2) It's over-provisioned becaus
  • I'm only glancing at the article here but that seems to be indicating those are the DSL, not mobile data prices, is that right? Those prices are completely insane and I live in Australia. I can get around 300gb per month for $80 or so on ADSL2.

    Is there literally 0 competition available in this region? Those prices are ...utterly appalling, virtually making the internet unusable for anything but casual browsing in that region.

  • by Bengie (1121981) on Sunday January 19, 2014 @07:34PM (#46008929)

    costs have increased by 900% since 2009

    I call BS. Prices are dropping everywhere. Backbone bandwidth, -50% per year. It costs only $1,800 through $3,000 to do FTTH. At $300/month, you could be the proud owner of a 1gb/1gb dedicated fiber connection in 10 months. If I have to choose between someone being a total idiot or being greedy, I'm doing with greedy.

    • by w_dragon (1802458)
      This is about rural Iowa. The main cost for maintenance is probably getting a person to the area where a problem is. They cherry-picked the date to be in the middle of a recession when they could pay peanuts for someone to drive 3 hours to the middle of nowhere to replace a repeater, versus now when they have to pay 9 peanuts.
    • by bmajik (96670)

      My closest neighbor is 3/4mile away.

      Apparently to lay fiber, you trench when you can, but bore to go under roads. I was told $10-15k per mile to trench/bore. The costs to actually put in the fiber and light it up are on top of that.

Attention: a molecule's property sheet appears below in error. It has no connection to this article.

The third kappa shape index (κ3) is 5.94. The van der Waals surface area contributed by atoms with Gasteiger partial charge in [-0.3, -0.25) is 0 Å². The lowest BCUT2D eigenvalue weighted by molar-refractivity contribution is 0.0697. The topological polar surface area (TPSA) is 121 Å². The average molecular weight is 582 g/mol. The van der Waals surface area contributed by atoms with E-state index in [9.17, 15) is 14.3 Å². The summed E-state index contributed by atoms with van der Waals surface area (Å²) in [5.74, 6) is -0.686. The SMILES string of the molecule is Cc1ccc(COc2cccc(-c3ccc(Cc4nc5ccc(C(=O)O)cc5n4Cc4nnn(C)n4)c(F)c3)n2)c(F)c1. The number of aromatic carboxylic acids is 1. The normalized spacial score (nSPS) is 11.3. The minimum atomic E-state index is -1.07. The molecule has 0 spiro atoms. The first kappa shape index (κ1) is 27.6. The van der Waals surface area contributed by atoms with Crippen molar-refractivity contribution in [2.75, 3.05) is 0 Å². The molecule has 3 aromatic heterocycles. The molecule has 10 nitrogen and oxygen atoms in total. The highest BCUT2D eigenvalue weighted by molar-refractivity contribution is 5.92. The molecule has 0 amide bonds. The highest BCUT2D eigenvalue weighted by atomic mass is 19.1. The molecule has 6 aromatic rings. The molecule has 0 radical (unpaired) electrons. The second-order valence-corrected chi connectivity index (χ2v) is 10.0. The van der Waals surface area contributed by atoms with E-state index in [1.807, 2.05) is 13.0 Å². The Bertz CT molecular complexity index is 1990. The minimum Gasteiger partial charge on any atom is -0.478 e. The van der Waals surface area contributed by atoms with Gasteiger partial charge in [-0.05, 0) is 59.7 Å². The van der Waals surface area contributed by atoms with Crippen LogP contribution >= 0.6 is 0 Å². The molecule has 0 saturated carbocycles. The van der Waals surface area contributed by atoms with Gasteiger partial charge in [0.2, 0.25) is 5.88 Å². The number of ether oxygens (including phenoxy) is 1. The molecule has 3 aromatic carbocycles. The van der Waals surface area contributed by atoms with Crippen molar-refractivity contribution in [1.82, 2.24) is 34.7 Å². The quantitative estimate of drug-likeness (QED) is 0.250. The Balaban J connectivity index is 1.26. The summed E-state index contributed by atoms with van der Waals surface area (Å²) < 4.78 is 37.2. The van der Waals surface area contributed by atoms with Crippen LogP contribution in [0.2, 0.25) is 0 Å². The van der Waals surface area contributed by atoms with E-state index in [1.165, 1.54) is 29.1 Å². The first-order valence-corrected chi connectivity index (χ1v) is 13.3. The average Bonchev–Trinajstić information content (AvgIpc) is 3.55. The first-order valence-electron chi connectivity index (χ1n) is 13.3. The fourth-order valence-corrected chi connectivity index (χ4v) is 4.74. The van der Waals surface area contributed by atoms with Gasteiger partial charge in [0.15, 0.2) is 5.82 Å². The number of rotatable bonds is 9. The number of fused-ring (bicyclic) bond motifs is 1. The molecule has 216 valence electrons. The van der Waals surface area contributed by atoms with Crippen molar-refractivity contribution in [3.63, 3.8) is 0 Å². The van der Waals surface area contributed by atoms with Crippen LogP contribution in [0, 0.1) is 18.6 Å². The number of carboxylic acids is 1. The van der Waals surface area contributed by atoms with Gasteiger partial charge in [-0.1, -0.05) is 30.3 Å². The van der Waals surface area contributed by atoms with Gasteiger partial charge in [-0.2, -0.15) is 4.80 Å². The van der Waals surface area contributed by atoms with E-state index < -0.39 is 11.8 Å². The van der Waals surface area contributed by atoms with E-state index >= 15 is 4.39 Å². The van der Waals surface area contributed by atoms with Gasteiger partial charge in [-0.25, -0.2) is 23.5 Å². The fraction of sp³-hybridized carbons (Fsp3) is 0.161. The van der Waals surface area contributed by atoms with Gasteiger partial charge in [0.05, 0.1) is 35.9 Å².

I think there may be some fiber about 3 miles from me. So if I paid about $50,000, there's a chance I could get some pulled to me. Of course, finding an ISP to provision a circuit on top of that is extra.

      There's one other person that might plausibly on the route from wherever

  • by luther349 (645380)
    im sorry my new mansion payment yacht privet jet and Lamborghini drove prices up 900%.
  • by lokidjm (3505611) on Sunday January 19, 2014 @07:37PM (#46008953)
    EBTC's profit margins on internet service were above 40% in 2012. See the document below. They have also built out line of sight wireless internet service, so they will not need to maintain those rural DSL cabinets in the future. https://docs.google.com/file/d/0B1MxEnYSkSD_V2ZjdEdfeFNTMnM [google.com] They could easily serve all of their existing customers using wireless if they chose too. Prairie iNet is a company that uses similar wireless technology. They can serve 250 customers per tower. EBTC currently has 3 wireless line of sight towers. Prairie iNet offers speeds of up to 20 Mbps with unlimited usage for $70 per month. They offer service in a smaller town 8 miles south of EBTC. http://www.prairieinet.net/residential/pricing-plans/ [prairieinet.net]
  • Apparently it must not be an competitive marketplace or they just want to find a convenient way of going out of business, since the Local Cable company (if they have one) is going to make a killing there.